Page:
Feb 07

2014 Honda VFR 800

Honda’s latest VFR 800 goes back to its roots, will the faithful return?

by Mark DT with consultation by my good friend Mikey S.


Before writing this article I consulted with my good friend Mikey.  Mike is a lover of all things Honda, and more importantly he loves the VFR 800, and has owned several over the years.  Ask him what’s in his garage and he’ll show you his farkled out VFR 800.

My good friend Mike's 2005 Honda VFR 800.

My good friend Mike’s 2005 Honda VFR 800.

Ask Mike why he loves his VFR and stand back. He starts with a little history.  The first incarnation of the VFR was the 1986 VFR 750.  In 1990 Honda introduced a single side arm to the design.  In 1997 big improvements came with the introduction of linked brakes, fuel injection, and another 50 cc’s making it the VFR 800.  When looking at what other manufacturers were doing in 1997 it is clear that this motorcycle was ahead of its time.

In 2002, things got really interesting.  We got the introduction of the VTEC engine to the design.  What VTEC did was have one pair of valves operating at low RPM, with the second set kicking in @6500RPM.  The net result was riding a motorcycle that accelerated like it had a supercharger bolted on.  For those that have heard of VTEC engines, just not on motorcycles, check out the same vintage Acura NSX which was a true supercar in its day.

Why does Mike love his VFR 800 so much?  The VTEC engine gives a turbo like response.  The linked ABS works like a charm and helps you ride the bike to its limits with an increased safety margin.  The light weight of the machine (249 kg), really made it stand apart from its peers.  Most importantly, it was a bike that performed like a race bike, but had comfortable ergonomics.  This is important to Mike as he loves to ride all day and tour while still hitting the twisties hard.

Honda's 2014 VFR800F in white with gold rims.
Honda’s 2014 VFR800F in white with gold rims.

When asking Mike about the VFR 1200 we got the first frown of the day.  Too big, too heavy, too expensive, and what the heck does a sport rider want with an automatic transmission?  The introduction of the 1200 lead Mike who was without a motorcycle, having recently starting a family, go out and find a great deal on a lightly used 2005 VFR 800 before the used market on VFR 800’s tightened up.  His thoughts were Honda was looking for a showcase for new technology, but they picked the wrong bike to change/mess with.  The VFR 800 crowd was largely unimpressed with the big changes in design.  Those that wanted a VFR 1200 were not the same riders who wanted the 800.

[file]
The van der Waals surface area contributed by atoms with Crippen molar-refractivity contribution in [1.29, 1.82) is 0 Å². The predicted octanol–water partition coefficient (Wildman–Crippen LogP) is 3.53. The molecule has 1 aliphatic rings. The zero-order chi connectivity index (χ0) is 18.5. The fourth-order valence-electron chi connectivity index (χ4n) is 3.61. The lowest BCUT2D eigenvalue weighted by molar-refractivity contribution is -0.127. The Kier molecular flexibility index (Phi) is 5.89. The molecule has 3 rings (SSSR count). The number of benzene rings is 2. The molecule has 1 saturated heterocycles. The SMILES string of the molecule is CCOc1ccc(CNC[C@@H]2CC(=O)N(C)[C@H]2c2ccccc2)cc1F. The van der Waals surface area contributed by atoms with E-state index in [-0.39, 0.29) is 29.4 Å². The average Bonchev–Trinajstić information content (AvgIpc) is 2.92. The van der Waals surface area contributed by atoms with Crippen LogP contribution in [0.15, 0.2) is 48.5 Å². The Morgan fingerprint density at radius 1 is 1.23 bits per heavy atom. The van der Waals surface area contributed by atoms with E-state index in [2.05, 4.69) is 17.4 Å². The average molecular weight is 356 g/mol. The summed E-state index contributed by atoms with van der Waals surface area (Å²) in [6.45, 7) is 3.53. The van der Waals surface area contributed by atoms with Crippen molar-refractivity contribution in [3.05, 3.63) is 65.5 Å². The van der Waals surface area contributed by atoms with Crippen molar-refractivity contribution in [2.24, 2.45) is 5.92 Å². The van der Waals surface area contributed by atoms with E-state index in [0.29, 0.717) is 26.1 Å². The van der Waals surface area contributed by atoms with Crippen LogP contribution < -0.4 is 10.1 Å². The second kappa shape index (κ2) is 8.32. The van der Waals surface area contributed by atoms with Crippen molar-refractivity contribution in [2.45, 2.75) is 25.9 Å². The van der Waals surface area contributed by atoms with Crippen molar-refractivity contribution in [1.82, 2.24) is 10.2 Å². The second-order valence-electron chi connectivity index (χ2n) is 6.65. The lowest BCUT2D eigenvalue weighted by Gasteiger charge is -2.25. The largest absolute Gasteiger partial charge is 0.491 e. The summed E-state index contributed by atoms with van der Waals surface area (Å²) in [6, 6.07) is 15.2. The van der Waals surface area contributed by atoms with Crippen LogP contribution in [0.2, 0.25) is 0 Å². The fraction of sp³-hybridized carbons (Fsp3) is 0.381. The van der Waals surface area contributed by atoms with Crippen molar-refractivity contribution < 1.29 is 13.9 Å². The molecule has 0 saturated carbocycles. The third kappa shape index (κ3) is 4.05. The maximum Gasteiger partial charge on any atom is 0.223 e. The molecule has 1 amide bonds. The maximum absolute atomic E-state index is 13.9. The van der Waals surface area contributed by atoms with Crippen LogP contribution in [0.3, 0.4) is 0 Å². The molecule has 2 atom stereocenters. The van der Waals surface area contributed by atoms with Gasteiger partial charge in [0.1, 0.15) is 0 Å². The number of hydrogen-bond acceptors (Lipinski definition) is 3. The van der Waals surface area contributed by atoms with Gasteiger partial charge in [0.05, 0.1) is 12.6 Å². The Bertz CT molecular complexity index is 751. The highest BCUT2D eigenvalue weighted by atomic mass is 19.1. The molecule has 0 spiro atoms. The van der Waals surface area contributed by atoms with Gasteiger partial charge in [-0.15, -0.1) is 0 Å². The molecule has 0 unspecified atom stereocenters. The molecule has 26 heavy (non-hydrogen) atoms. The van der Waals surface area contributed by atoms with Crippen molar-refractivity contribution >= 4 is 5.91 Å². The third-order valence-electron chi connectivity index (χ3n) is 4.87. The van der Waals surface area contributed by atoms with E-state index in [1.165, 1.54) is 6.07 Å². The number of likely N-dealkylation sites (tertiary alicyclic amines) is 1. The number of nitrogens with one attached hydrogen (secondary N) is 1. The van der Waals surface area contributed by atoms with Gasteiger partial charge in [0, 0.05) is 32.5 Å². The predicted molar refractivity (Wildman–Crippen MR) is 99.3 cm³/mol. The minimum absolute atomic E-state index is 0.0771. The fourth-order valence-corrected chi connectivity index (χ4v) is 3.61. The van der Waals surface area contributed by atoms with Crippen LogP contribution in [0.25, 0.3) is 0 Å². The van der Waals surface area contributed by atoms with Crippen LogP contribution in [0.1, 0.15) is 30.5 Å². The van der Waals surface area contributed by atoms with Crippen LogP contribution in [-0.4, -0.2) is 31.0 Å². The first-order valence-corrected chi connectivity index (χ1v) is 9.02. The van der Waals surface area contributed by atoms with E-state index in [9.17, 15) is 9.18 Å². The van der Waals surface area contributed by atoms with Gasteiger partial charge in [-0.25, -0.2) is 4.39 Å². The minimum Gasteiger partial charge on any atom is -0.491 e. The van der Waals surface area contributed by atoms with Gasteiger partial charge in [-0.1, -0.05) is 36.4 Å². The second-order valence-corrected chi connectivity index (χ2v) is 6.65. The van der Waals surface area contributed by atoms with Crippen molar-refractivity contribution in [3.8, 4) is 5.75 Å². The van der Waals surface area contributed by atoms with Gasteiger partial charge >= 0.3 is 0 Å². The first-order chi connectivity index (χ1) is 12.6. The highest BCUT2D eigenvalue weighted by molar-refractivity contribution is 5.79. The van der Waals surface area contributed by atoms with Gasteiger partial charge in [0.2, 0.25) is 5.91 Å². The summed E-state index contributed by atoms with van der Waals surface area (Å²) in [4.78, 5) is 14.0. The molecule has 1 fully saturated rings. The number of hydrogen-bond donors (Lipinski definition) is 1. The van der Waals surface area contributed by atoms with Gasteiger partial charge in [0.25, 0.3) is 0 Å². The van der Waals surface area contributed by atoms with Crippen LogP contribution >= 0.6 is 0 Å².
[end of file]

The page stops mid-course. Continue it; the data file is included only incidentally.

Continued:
Now it’s a new year, and Honda looks like they’ve listened to riders like Mike who share an almost evangelical belief in the VFR 800 as the best in its class.

[pullquote align=”left|center|right” textalign=”left|center|right” width=”30%”]Honda looks like they’ve listened to riders like Mike who share an almost evangelical belief in the VFR 800 as the best in its class[/pullquote]

When I asked Mike what his thoughts were on the new design, he replied “I like the look, especially getting away from the ugly exhaust of the VFR 1200.  22 pounds lighter is a big step too. I believe this act of contrition on Honda’s part to placate the VFR 800 lovers out there may just win them back.”

The new 2014 Honda VFR 800 looks like it is bringing the motorcycle that the purists wanted all along.  A true “Goldilocks” motorcycle that is; not too heavy, exciting with the VTEC V4 800cc providing strong predictable power, corners with the best of them, and is all day comfortable.  The final question is pricing.  It is a Honda so we know the build quality and paint will be excellent, but have they priced it competitively enough to bring new riders into the church of VFR 800?  My hunch is that they will do really well with this motorcycle that goes back to its roots as the perfect mid-sized sport touring motorcycle.


Honda's 2014 VFR 800F in red. Will it bring back the faithful?

Honda’s 2014 VFR 800F in red. Will it bring back the faithful?

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